The first sentence of article I, section 3 of the Florida Constitution is synonymous with the federal Establishment Clause in generally prohibiting laws respecting the establishment of religion. In addition to the Establishment Clause language, article I, section 3 also includes the language of the no-aid provision, which expands the restrictions in state aid and to religion by specifically prohibiting the expenditure of public funds "directly or indirectly" to aid sectarian institutions. For a court to interpret the no-aid provision of article I, section 3 as imposing no further restrictions on the state's involvement with religious institutions than the Establishment Clause, it would have to ignore both the clear meaning and intent of the text and the unambiguous history of the no-aid provision. There is no dispute in this case that state funds are paid to sectarian schools through the OSP vouchers. Thus, we hold the OSP unconstitutional under the no-aid provision to the extent that the OSP authorizes state funds to be paid to sectarian schools. Finally, based upon the recent United States Supreme Court decision in Locke v. Davey, 540 U.S. 712, 124 S.Ct. 1307, 158 L.Ed.2d 1 (2004), we hold that the no-aid provision does not violate the Free Exercise clause of the United States Constitution. Accordingly, we affirm the decision of the trial court and certify a question of great public importance to the Florida Supreme Court.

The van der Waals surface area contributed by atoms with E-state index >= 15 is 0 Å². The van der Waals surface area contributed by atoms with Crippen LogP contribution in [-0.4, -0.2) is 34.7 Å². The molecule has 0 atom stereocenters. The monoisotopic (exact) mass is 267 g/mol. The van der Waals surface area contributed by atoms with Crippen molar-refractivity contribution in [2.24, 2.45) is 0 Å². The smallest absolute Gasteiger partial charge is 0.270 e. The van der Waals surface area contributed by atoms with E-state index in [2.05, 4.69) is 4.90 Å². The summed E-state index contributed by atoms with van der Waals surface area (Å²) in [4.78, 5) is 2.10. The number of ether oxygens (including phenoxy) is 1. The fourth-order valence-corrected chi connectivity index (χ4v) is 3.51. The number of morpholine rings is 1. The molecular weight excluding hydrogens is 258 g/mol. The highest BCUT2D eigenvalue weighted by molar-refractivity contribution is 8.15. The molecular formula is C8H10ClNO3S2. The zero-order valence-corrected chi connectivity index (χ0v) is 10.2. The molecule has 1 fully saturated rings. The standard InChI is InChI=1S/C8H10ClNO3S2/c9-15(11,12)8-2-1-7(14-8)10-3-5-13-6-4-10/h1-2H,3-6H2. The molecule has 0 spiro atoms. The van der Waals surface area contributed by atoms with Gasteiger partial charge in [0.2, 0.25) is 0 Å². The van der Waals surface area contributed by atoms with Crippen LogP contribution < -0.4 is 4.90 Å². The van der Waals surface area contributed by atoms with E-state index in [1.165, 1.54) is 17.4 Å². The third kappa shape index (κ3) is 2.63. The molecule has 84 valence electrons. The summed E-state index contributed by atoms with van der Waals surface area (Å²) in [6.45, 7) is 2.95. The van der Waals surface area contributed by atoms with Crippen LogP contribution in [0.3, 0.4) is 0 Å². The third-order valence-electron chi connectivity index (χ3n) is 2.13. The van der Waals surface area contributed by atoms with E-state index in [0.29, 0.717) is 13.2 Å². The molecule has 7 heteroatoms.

I. Procedural History

Various parents of children in Florida elementary and secondary schools and several organizations,1 appellees, filed a complaint seeking declaratory and injunctive relief challenging the facial constitutionality of the OSP, section 229.0537, Florida Statutes (1999). In their action, circuit court case number 99-3370, these plaintiffs asserted that the OSP was violative of article I, section 3 and article IX, section 1 of the Florida Constitution as well as the Establishment Clause of the First Amendment to the United States Constitution and 42 U.S.C. section 1983. The members of the Florida Cabinet and the Florida Department of Education were named as defendants.